Unnecessary prescriptions for antibiotics could be slashed by 1.6 million a year and save the NHS vital funds, researchers have said.

Lessons learned from the new study could also help battle the growing problem of antibiotic resistance.

Experts at Cardiff University carried out the study in collaboration with 68 GP practices, covering 480,000 patients, in Wales.

The two-year study was called Stemming the Tide of Antimicrobial Resistance, or the Star programme.

Its aim was to cut the number of unnecessary antibiotic prescriptions for common conditions such as acute cough and sinusitis.

The programme was devised by experts from Cardiff University’s School of Medicine’s Institute of Primary Care and Public Health and South East Wales Trials Unit.

It resulted in long-term reductions in antibiotic prescriptions by Welsh GPs which, if replicated across the UK, could see unnecessary prescriptions cut by 1.6 million a year.

The study was led by Professor Chris Butler and it offered GPs access to antibiotic prescribing and resistance data derived from their own practices and advanced “consulting skills” tools.

The learning tools are the result of over 15 years of work in infections and communication sciences by members of the Institute’s team.

They are designed to enable GPs to discuss treatment options more effectively with patients to better achieve evidence-based, shared and acceptable treatment decisions.

The study gave GPs access to online learning materials including videos, and allowed them the flexibility to learn and try out the new skills with their patients at times that were convenient to themselves.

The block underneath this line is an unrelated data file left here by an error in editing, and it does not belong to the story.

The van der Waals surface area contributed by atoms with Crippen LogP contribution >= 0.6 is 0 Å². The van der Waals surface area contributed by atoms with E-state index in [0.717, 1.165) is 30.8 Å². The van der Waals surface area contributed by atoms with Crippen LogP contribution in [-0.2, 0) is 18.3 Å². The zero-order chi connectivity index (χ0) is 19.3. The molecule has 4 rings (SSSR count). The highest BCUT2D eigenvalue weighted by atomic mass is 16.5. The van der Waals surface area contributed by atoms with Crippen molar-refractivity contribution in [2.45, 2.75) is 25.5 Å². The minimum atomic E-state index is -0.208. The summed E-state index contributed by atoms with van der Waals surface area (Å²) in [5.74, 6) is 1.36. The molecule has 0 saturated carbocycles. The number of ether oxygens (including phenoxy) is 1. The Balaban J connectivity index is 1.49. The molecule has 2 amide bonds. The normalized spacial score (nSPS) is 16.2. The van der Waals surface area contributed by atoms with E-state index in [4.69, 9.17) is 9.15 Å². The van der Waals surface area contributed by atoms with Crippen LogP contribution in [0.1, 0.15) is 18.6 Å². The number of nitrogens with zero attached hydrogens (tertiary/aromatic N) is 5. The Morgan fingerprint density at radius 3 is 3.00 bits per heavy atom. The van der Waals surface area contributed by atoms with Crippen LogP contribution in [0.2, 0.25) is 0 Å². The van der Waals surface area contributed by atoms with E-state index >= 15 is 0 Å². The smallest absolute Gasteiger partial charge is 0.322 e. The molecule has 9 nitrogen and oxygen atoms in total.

“Antibiotic resistance remains one of the most important public health issues of our time, with antibiotic prescribing driving up resistance,” said Prof Butler.

“As most antibiotics are prescribed in general practice, safely reducing the number of unnecessary prescriptions is essential.

“The Star programme helped Welsh GPs gain new skills derived from motivational interviewing so they could achieve evidence-based treatment while taking patient perspectives into account.

“Although the percentage reduction in antibiotic prescribing was fairly small, based on national population estimates, if the findings of this study were replicated across the whole of Wales this would imply a reduction of well over 78,000 dispensed oral antibiotic items per year, if replicated across the UK, a reduction of over 1.6 million dispensed oral antibiotic items per year,” he said.

The study, published in the British Medical Journal, resulted in fewer oral antibiotics for all indications dispensed for a year for practices where GPs had undergone Star training.